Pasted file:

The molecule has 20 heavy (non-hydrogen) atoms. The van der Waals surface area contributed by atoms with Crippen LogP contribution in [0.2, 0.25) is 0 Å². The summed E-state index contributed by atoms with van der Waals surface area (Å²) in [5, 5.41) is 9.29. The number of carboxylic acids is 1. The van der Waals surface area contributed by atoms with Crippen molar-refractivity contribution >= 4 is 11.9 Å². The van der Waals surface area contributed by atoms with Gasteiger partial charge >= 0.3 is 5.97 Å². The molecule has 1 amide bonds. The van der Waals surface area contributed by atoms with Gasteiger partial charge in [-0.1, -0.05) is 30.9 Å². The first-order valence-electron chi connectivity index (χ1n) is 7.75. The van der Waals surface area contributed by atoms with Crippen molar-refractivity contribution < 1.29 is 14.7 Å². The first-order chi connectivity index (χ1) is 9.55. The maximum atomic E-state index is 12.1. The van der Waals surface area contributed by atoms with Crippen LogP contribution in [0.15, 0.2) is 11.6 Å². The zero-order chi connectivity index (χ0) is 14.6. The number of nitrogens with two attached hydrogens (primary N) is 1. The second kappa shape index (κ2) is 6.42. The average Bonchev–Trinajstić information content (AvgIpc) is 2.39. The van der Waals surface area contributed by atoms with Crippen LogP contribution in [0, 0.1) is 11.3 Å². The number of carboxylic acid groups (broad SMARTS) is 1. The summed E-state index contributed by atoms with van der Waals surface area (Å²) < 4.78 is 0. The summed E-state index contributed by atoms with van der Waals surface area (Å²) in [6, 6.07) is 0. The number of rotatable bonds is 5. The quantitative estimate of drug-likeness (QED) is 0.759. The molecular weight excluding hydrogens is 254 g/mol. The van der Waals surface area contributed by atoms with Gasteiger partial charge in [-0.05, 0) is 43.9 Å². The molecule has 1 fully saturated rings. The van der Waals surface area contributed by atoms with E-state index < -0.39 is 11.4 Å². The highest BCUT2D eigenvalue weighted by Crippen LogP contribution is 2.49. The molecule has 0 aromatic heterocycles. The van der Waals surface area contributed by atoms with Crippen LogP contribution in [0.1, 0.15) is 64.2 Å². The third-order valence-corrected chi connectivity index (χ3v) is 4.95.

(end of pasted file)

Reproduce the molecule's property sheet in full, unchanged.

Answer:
The molecule has 20 heavy (non-hydrogen) atoms. The van der Waals surface area contributed by atoms with Crippen LogP contribution in [0.2, 0.25) is 0 Å². The summed E-state index contributed by atoms with van der Waals surface area (Å²) in [5, 5.41) is 9.29. The number of carboxylic acids is 1. The van der Waals surface area contributed by atoms with Crippen molar-refractivity contribution >= 4 is 11.9 Å². The van der Waals surface area contributed by atoms with Gasteiger partial charge >= 0.3 is 5.97 Å². The molecule has 1 amide bonds. The van der Waals surface area contributed by atoms with Gasteiger partial charge in [-0.1, -0.05) is 30.9 Å². The first-order valence-electron chi connectivity index (χ1n) is 7.75. The van der Waals surface area contributed by atoms with Crippen molar-refractivity contribution < 1.29 is 14.7 Å². The first-order chi connectivity index (χ1) is 9.55. The maximum atomic E-state index is 12.1. The van der Waals surface area contributed by atoms with Crippen LogP contribution in [0.15, 0.2) is 11.6 Å². The zero-order chi connectivity index (χ0) is 14.6. The number of nitrogens with two attached hydrogens (primary N) is 1. The second kappa shape index (κ2) is 6.42. The average Bonchev–Trinajstić information content (AvgIpc) is 2.39. The van der Waals surface area contributed by atoms with Crippen LogP contribution in [0, 0.1) is 11.3 Å². The number of carboxylic acid groups (broad SMARTS) is 1. The summed E-state index contributed by atoms with van der Waals surface area (Å²) < 4.78 is 0. The summed E-state index contributed by atoms with van der Waals surface area (Å²) in [6, 6.07) is 0. The number of rotatable bonds is 5. The quantitative estimate of drug-likeness (QED) is 0.759. The molecular weight excluding hydrogens is 254 g/mol. The van der Waals surface area contributed by atoms with Gasteiger partial charge in [-0.05, 0) is 43.9 Å². The molecule has 1 fully saturated rings. The van der Waals surface area contributed by atoms with E-state index < -0.39 is 11.4 Å². The highest BCUT2D eigenvalue weighted by Crippen LogP contribution is 2.49. The molecule has 0 aromatic heterocycles. The van der Waals surface area contributed by atoms with Crippen LogP contribution in [0.1, 0.15) is 64.2 Å². The third-order valence-corrected chi connectivity index (χ3v) is 4.95.